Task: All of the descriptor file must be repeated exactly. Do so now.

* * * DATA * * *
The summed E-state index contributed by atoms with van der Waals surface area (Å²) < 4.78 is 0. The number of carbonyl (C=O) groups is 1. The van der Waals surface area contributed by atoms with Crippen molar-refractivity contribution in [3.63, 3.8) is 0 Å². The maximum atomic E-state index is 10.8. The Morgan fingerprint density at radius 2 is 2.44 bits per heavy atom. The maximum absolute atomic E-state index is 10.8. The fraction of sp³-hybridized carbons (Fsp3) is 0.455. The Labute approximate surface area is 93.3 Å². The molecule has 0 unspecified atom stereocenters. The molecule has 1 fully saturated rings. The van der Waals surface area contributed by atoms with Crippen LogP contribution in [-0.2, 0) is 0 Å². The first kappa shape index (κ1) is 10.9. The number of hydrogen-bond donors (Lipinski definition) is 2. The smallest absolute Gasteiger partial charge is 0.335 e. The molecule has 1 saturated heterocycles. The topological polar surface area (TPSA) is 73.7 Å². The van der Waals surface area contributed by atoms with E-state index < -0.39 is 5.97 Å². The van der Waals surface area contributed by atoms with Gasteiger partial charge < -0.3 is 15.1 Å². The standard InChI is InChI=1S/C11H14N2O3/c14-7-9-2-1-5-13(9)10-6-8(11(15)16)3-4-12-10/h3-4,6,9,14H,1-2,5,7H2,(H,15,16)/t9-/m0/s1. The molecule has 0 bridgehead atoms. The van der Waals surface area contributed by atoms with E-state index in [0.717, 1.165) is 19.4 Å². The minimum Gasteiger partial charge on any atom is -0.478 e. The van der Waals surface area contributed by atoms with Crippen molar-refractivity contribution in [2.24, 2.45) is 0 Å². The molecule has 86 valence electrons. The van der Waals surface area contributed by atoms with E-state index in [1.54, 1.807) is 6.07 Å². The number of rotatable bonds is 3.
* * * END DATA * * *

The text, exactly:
The summed E-state index contributed by atoms with van der Waals surface area (Å²) < 4.78 is 0. The number of carbonyl (C=O) groups is 1. The van der Waals surface area contributed by atoms with Crippen molar-refractivity contribution in [3.63, 3.8) is 0 Å². The maximum atomic E-state index is 10.8. The Morgan fingerprint density at radius 2 is 2.44 bits per heavy atom. The maximum absolute atomic E-state index is 10.8. The fraction of sp³-hybridized carbons (Fsp3) is 0.455. The Labute approximate surface area is 93.3 Å². The molecule has 0 unspecified atom stereocenters. The molecule has 1 fully saturated rings. The van der Waals surface area contributed by atoms with Crippen LogP contribution in [-0.2, 0) is 0 Å². The first kappa shape index (κ1) is 10.9. The number of hydrogen-bond donors (Lipinski definition) is 2. The smallest absolute Gasteiger partial charge is 0.335 e. The molecule has 1 saturated heterocycles. The topological polar surface area (TPSA) is 73.7 Å². The van der Waals surface area contributed by atoms with E-state index < -0.39 is 5.97 Å². The van der Waals surface area contributed by atoms with Gasteiger partial charge < -0.3 is 15.1 Å². The standard InChI is InChI=1S/C11H14N2O3/c14-7-9-2-1-5-13(9)10-6-8(11(15)16)3-4-12-10/h3-4,6,9,14H,1-2,5,7H2,(H,15,16)/t9-/m0/s1. The molecule has 0 bridgehead atoms. The van der Waals surface area contributed by atoms with E-state index in [0.717, 1.165) is 19.4 Å². The minimum Gasteiger partial charge on any atom is -0.478 e. The van der Waals surface area contributed by atoms with Crippen molar-refractivity contribution in [2.24, 2.45) is 0 Å². The molecule has 86 valence electrons. The van der Waals surface area contributed by atoms with E-state index in [1.54, 1.807) is 6.07 Å². The number of rotatable bonds is 3.